What they should have done is have a capabilities endpoint which lists what your server can do and let the libraries use that as their guide rather than guesstimating from version numbers. Much like SMTP or IMAP banners. Or use the client-server protocol which is server-agnostic but they’ve been waffling about that since 2019 with no progress…


                      1. 2

                        I don’t think they’ll ever really focus on the C2S AP protocol, it doesn’t have the same features and hacking them on sounds like a ton of work. I do agree that some sort of capabilities endpoint would be really nice.

                        Also yeah, agreed that trying to get mastodon itself to add api support for it feels like a huge battle, but I feel like if enough of the alternative servers like akkoma and gts agreed on an implementation, and then implemented something like it, it could force mastodon to conform? But that also has its own problems.

                        At the end of the day I understand why everyone conforms to the mastodon api, but it would be nice if there was some group outside of mastodon and Eugen defining the api spec, with input from the community and developers outside of mastodon, but that’s pie in the sky wistful thinking, and requires a lot of organization from someone, and buy-in from all the other server devs.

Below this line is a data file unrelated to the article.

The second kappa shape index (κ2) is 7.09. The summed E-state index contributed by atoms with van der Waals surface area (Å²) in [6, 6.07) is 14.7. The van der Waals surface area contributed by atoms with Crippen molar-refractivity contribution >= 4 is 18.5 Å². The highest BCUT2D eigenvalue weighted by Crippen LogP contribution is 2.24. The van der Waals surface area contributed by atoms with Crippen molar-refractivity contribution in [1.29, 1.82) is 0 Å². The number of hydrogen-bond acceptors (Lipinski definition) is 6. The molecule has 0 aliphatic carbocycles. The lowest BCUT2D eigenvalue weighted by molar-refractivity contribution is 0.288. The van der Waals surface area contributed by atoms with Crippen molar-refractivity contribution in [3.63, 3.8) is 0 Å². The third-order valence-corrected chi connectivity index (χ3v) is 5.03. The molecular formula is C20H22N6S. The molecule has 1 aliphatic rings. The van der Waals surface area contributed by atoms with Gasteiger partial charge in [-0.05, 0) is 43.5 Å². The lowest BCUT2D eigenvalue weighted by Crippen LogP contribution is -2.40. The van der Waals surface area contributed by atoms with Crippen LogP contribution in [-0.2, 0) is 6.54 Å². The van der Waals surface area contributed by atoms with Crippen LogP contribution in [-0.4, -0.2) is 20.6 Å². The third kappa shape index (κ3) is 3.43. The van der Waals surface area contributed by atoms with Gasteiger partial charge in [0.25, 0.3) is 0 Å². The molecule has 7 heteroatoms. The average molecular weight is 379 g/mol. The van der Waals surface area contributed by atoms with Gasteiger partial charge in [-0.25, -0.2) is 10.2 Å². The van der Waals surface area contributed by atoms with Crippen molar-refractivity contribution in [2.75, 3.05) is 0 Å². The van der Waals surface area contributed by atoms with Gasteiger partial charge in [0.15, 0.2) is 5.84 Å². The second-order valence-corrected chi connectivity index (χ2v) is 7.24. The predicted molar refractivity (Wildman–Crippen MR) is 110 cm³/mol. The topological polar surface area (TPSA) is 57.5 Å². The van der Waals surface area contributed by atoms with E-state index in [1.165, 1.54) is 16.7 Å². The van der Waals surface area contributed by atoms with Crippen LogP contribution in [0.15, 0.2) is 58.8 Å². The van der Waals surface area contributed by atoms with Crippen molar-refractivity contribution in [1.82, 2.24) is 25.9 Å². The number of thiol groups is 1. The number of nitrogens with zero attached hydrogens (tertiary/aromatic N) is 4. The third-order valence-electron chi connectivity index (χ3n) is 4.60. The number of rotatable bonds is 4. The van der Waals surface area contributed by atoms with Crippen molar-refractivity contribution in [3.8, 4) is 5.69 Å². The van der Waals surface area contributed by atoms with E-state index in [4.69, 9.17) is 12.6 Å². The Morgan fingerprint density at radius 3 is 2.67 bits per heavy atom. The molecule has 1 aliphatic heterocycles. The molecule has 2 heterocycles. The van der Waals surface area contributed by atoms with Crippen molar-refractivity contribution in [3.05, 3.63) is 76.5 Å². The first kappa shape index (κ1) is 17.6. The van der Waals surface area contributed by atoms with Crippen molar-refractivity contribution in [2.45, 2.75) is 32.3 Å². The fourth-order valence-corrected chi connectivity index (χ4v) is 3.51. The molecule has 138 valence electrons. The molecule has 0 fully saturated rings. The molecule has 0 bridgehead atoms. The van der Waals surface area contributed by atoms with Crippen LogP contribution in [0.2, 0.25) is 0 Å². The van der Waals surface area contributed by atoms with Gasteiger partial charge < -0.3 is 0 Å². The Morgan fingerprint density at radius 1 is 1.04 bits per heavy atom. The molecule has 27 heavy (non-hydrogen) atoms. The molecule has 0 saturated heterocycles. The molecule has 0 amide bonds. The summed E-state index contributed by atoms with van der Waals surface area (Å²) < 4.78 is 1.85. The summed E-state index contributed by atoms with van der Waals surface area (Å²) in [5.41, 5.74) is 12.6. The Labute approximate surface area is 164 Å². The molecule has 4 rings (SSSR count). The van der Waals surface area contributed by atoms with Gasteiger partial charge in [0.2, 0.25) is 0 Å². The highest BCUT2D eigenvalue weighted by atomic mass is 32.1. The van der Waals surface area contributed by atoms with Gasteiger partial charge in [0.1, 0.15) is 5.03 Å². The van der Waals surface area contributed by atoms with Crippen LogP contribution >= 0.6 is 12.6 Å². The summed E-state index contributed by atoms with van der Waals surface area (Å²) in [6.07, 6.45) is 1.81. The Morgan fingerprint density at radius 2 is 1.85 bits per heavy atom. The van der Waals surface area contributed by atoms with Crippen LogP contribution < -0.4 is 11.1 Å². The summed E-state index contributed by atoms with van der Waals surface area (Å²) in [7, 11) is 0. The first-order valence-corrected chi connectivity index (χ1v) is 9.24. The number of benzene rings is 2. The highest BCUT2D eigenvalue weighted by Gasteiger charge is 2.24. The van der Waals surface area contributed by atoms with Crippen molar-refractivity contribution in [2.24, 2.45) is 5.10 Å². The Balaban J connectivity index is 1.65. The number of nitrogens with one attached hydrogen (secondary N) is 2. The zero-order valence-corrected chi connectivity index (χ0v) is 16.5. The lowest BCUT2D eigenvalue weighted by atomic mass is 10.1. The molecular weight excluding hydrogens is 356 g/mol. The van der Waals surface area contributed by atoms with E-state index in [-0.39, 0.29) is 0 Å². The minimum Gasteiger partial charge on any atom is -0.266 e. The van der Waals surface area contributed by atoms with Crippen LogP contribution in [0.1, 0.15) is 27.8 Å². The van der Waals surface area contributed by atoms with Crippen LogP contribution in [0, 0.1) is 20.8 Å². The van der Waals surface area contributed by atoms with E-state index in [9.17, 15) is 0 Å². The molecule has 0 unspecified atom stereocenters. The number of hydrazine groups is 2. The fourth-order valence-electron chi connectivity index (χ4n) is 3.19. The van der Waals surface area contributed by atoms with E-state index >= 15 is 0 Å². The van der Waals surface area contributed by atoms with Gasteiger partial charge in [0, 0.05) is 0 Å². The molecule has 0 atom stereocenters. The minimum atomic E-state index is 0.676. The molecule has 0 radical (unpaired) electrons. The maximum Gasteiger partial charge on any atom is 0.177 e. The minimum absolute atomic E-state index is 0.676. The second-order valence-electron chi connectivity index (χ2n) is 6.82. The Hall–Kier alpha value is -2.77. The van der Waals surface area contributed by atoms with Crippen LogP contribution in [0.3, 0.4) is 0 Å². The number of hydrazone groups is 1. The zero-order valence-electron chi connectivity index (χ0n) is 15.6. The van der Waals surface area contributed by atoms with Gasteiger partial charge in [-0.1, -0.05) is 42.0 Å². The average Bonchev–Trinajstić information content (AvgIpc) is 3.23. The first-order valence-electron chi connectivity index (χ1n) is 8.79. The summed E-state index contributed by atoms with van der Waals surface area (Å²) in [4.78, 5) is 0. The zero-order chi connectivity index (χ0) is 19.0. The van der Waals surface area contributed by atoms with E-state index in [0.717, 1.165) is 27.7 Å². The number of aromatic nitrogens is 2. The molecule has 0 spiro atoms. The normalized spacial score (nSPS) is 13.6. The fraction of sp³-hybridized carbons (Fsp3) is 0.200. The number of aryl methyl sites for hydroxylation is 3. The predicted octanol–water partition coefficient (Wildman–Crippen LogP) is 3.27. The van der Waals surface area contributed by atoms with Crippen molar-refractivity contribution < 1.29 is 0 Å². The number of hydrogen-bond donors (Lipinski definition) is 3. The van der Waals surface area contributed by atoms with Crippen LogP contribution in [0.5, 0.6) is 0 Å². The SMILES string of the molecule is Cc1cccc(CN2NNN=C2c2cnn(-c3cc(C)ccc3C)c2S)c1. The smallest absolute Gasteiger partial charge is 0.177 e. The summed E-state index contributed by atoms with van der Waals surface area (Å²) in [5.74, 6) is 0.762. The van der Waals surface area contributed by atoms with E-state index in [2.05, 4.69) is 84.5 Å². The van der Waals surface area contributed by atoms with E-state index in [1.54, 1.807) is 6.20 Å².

2. 2

                    Huh, not sure what makes my GTS instance different, but I’m on the release commit, GoToSocial 0.6.0 git-f9e5ec9, and going through the oauth oob flow gave me this after doing my user login (https://imgur.com/sfm19cx), and the URL I used to initiate the flow was https://<my domain>/oauth/authorize?client_id=<app's client id>&redirect_uri=urn%3Aietf%3Awg%3Aoauth%3A2.0%3Aoob&response_type=code&scope=read

                    1. 2

                      I shall have to do a clean install and see if there’s some step I’ve missed during the various updates (which it definitely sounds like I have!)